with Nicholas Krgovich and Hello Shark
Downstairs, All Ages
DOORS: 7:00 PM // SHOW: 8:00 PM
ON SALE NOW!
Monday September 11, 2017
At the turn of the millennium, the Pacific Northwest’s embrace of grunge and riot grrrl was quietly being replaced by a soft introspection that arose from the area’s lush and cool environment. Led by bands like the Microphones, Mirah, and Little Wings, this scene recognized the vastness of the world and explored their place within it: “But I’m small, I’m not a planet at all/I’m small, I’m small, we’re all,” sang Phil Elverum on 2001’s The Glow Pt 2. They appeared in each other’s projects, released each other’s music, and generally evolved together as a community.
Katy Davidson became embedded in this world after moving to Portland in 1995 to attend the liberal arts college Lewis & Clark. It was there, in the summer of 1999, that she formed Dear Nora alongside her classmates Marianna Ritchey and Ryan Wise. Crafting speedy jangle-pop that cherished emotional earnestness, the early Dear Nora sound was strikingly similar to the music of their Magic Marker labelmates Tullycraft, All Girl Summer Fun Band, and the Owls. After releasing a debut LP, We’ll Have a Time, in early 2001, Davidson moved to San Francisco where she continued performing and touring under the Dear Nora moniker.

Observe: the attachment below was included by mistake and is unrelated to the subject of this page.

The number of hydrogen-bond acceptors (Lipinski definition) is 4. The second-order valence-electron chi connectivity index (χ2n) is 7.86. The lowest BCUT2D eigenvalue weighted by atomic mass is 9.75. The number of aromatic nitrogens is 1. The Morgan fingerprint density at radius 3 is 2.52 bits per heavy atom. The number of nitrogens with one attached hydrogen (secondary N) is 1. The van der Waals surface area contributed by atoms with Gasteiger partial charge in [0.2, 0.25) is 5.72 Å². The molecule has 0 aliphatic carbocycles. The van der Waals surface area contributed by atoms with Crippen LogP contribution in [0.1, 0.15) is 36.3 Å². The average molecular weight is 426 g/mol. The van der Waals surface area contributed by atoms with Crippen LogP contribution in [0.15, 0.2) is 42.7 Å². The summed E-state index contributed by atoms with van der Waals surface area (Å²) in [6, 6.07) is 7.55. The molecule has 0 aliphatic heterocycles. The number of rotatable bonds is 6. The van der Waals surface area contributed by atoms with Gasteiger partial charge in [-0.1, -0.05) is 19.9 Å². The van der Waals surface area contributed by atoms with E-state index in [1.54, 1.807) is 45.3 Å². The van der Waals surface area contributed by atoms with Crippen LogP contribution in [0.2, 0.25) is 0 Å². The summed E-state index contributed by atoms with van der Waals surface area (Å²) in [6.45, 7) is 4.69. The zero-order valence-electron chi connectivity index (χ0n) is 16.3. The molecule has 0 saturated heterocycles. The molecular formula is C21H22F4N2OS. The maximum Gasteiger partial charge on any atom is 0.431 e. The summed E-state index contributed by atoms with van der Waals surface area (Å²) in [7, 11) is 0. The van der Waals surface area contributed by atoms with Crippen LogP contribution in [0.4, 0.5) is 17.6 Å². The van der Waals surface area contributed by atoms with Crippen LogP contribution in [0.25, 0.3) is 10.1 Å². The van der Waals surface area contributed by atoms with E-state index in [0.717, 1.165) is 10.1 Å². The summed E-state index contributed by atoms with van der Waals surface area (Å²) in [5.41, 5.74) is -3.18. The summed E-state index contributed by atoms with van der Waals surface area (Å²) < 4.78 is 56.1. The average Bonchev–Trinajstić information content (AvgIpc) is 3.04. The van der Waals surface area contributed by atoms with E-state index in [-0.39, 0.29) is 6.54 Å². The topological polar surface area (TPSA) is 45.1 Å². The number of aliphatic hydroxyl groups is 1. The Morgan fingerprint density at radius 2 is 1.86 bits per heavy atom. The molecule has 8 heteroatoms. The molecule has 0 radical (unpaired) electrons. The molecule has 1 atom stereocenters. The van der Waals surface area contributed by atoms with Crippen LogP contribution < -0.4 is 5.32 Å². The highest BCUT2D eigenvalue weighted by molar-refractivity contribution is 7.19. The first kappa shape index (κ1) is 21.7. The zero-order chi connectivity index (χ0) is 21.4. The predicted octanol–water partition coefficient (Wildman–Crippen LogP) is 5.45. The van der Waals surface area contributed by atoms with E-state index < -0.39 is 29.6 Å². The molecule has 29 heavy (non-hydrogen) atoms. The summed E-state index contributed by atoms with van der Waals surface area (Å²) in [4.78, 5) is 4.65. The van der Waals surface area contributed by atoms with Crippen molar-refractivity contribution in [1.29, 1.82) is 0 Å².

There’s certainly a psychedelic vibe to *Mountain Rock—*not in the “turn on, tune in, drop out” sense, but in the willingness to submit oneself
to introspection. Davidson’s focus on the spartan acoustic guitar allows her to replicate small moments, like wind whistling across rocks, the
movements of a bird. Every pluck feels purposeful—microcosmic echoes of the world slightly shifting its weight. This effect is heightened
by the atmospheric, instrumental interludes scattered throughout: “Living Song” is a mesmerizing drone, “West Nile!!” is an extraterrestrial-sounding
guitar loop, “The Climb” is a sleepy piano piece. “Departure Song” is a spare improvised track recorded among the steel curvature of a Quonset
hut, which gives the song its vast, cavernous reverberations.